Posts Tagged ‘Jamal Khashoggi’


Witnessing the testimony of Jamal Khashoggi’s fiancée

Seven months after Jamal Khashoggi was brutally slain inside the Saudi Arabian consulate in Istanbul, his fiancée traveled to the United States for the first time to testify before the U.S. House Foreign Affairs Subcommittee for Human Rights.

 

Hatice Cengiz, center, ahead of testimony to the House Foreign Affairs Subcommittee on Human Rights. Also pictured are Joel Simon, executive director of Committee to Protect Journalists, Sarah Repucci, senior director of Freedom House, and Gulchehra Hoja, a Uighar reporter for Radio Free Asia.

 

At this May 16 hearing, Hatice Cengiz called on the United States to pressure Saudi Arabia to investigate the case and bring the perpetrators to justice. As Congressmembers pointed out during the testimony, the Central Intelligence Agency has concluded with “high confidence” that Saudi Crown Prince Mohammad Bin Salman ordered the killing.

In emotional testimony, Cengiz called on Congressmembers to live up to the country’s historical role as a model of press freedom and to pressure Saudi Arabia to hold the perpetrators accountable.

“I cannot understand that the world has not done anything about this,” she said through a Turkish translator. “We still don’t know why he was killed. We don’t know where his corpse is.”

She described how the late Washington Post columnist would tell her about the beauty of Washington, D.C., saying she would not miss Turkey when they moved there after their wedding. Cengiz was the last person to see Khashoggi before he entered the Saudi consulate to get paperwork required for their marriage.

Cengiz described Khashoggi’s admiration for the American values of freedom of expression.

“The reason why Jamal came to the U.S. was because people like him were in jail in Saudi Arabia, and here he could be their voice,” she said. “It wasn’t only Jamal who was killed, it was the American values we are discussing here today.”

 

Representative Adam Schiff, D-Calif., chair of the House Intelligence Committee and co-chair of the bipartisan Congressional Freedom of the Press Caucus. We discussed press freedom after the testimony.

 

I traveled to Washington, D.C. this week to watch the two-hour testimony about the dangers of reporting on human rights. The high-level session also included Joel Simon, executive director of the Committee to Protect Journalists, Sarah Repucci, senior director of Freedom House, and Gulchehra Hoja, a Uighar reporter for Radio Free Asia.

The Society of Professional Journalists has joined press freedom groups from around the world in pressuring Washington, and in particular, the Trump administration, to demand that the perpetrators be brought to justice. In October 2018, I wrote an open letter to the White House on behalf of SPJ urging it to insist on a full and transparent independent investigation.

The world, and Cengiz, are still waiting.

–30–

SPJ demands Khashoggi’s killers be brought to justice

We call on Trump to push for independent investigation in a letter to White House

Editor’s note: Shortly after this letter was mailed and sent electronically to the White House, Saudi Arabia confirmed the death of the missing journalist. The Society of Professional Journalists still calls for a full and transparent independent investigation that leads to the arrests of the perpetrators of this crime.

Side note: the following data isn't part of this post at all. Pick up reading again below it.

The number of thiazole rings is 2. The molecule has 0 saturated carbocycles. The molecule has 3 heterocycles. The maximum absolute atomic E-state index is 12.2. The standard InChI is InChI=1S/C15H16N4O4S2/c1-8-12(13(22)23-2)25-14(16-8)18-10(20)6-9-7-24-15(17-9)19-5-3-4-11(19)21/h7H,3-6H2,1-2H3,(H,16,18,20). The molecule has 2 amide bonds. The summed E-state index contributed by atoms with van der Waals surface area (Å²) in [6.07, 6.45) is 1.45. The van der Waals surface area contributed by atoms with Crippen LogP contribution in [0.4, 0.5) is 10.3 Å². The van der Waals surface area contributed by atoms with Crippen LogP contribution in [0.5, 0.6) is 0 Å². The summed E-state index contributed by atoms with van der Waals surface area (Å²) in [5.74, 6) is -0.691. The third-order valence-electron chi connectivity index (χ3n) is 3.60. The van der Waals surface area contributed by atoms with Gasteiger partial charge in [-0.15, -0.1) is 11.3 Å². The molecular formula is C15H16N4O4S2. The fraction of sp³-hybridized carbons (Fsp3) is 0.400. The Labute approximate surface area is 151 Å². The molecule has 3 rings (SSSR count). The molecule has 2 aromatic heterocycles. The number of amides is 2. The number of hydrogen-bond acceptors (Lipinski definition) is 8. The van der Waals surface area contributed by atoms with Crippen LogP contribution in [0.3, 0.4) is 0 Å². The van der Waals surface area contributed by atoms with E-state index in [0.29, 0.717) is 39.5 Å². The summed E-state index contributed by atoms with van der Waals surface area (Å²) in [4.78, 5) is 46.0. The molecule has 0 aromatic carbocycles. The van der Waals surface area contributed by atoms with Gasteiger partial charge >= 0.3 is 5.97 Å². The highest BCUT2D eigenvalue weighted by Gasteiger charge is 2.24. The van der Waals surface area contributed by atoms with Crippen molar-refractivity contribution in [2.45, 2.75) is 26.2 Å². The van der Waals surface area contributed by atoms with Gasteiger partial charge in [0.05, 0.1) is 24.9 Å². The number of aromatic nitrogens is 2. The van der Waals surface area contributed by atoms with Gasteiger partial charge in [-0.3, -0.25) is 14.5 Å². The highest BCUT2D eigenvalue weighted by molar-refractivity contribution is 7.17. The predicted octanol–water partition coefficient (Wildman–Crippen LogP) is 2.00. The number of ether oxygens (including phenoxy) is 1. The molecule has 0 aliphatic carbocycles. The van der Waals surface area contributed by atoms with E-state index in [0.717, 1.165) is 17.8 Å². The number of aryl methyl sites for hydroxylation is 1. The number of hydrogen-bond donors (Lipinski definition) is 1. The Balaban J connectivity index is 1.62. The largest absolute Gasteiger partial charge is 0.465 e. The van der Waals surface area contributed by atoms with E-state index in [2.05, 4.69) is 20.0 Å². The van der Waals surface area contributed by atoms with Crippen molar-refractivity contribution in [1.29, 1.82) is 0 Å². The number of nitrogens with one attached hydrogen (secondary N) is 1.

October 19, 2018

The President
The White House
1600 Pennsylvania Ave.
Washington, D.C. 20500

Dear Mr. President:

I am writing to you today on behalf of the Society of Professional Journalists, the nation’s largest and most broad-based journalism organization, to express our deep concern over the disappearance of Saudi journalist Jamal Khashoggi, as well as your ongoing rhetoric attacking press freedom, a crucial pillar of our democracy.

While our organization takes no political party stance, like all free speech groups we are partisan on the issue of press freedom and the other rights guaranteed by the First Amendment of the U.S. Constitution, which you have sworn to uphold.

Today, we implore you to lay aside political rhetoric and stand up for press freedom worldwide. As President of the United States, a position long viewed as the leader of the free world, we urge you to insist on a full and transparent independent investigation into the disappearance and alleged extrajudicial killing of Mr. Khashoggi. That would send a strong message to the Kingdom of Saudi Arabia — where journalists critical of the royal family have been jailed — that attacking, jailing and murdering journalists is an affront to the people’s right to know and the people’s right to participate in the democratic process.

That message, Mr. President, must be followed by a sincere commitment on your part to condemn those who would seek to weaken our democracy by silencing a free press. We were extremely disappointed by your apparent praise of Congressman Greg Gianforte’s assault on a reporter who asked him a question — behavior for which the congressman himself has publicly apologized. Assaulting or otherwise threatening a journalist is not macho behavior to be commended at a campaign stop. It signals a cynical disregard for the safety of journalists to repressive political leaders around the world.

Now it is time to take a stand for global press freedom. We expect you as our President to remind Saudi Arabia that there are grave consequences for an ally of the United States if it takes, as alleged, the unconscionable step of silencing a journalist by premeditated ambush, torture and murder.

Respectfully,
J. Alex Tarquinio
President
Society of Professional Journalists

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